by Julian Mann
It is easy to point the finger at liberal Anglican churches for caving into the cultural consensus that sex before marriage is acceptable. But it is sobering to reflect that the larger evangelical Anglican churches are almost certainly not immune from the changes registered by the latest British Social Attitudes survey.
When the BSA survey first appeared in 1983, 31 per cent of Anglicans said that pre-marital sex was "always" or "mostly" wrong; in 2012, only ten per cent thought this.
Evangelical churches and para-church organisations 30 years ago generally gave clear biblical teaching against pre-marital sex. But given the ranks of unmarried, professing Christian couples now attending the larger evangelical Anglican flagships, both conservative and charismatic, one wonders why they are not choosing to get married as they age side by side in the pew.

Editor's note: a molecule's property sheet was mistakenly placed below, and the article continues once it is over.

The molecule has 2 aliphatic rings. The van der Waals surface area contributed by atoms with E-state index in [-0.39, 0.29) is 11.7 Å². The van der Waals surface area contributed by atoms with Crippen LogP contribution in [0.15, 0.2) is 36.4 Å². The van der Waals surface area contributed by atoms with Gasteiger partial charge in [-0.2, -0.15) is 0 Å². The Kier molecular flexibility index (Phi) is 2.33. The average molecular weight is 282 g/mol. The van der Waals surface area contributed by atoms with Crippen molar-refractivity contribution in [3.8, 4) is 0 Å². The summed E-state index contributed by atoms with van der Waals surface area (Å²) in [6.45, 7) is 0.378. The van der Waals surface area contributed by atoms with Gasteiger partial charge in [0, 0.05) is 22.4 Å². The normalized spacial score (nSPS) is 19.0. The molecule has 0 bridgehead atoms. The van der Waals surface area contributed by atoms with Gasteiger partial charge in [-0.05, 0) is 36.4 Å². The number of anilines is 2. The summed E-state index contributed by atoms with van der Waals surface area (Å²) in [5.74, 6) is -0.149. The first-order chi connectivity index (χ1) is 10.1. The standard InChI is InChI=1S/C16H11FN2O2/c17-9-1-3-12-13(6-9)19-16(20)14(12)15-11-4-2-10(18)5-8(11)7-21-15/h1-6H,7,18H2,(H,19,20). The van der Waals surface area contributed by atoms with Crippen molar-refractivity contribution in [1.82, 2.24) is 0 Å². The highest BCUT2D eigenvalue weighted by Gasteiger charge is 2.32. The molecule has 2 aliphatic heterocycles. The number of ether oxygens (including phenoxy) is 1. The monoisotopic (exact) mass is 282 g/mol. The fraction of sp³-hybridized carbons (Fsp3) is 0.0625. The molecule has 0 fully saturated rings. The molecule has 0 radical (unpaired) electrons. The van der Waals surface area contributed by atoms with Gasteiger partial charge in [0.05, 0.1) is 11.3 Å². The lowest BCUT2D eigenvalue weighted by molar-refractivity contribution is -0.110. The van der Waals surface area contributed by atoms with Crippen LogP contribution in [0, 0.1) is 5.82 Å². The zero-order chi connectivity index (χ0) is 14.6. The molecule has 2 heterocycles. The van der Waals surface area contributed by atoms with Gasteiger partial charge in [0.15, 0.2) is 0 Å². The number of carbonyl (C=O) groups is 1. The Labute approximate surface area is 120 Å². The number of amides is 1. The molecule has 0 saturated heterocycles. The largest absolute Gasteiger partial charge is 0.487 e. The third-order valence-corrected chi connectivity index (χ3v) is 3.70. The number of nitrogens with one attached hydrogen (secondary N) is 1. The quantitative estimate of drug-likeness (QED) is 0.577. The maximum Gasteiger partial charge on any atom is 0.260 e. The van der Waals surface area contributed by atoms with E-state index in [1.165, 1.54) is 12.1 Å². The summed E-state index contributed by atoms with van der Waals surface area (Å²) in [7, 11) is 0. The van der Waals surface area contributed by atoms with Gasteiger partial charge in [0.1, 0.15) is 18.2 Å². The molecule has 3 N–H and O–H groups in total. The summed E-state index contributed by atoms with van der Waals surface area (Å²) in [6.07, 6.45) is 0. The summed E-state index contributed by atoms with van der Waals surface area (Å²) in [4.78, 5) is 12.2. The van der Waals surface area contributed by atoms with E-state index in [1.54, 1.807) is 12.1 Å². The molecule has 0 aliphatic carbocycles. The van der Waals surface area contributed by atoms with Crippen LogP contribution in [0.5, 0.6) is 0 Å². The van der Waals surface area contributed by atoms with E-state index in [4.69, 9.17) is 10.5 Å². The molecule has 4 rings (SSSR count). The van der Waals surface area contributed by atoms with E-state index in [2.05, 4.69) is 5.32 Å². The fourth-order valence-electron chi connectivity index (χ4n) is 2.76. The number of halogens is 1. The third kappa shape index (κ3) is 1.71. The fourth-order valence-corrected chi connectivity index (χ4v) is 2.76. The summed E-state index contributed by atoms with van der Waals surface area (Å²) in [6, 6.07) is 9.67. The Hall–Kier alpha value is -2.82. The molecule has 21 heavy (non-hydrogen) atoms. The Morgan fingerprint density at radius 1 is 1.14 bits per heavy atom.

Is it realistic to claim that such 'evangelical' couples, in many cases in long-term relationships, are not having pre-marital sex?
If they are, then are they deliberately ignoring what they are being taught from the pulpit or is the Bible's teaching being soft-pedalled?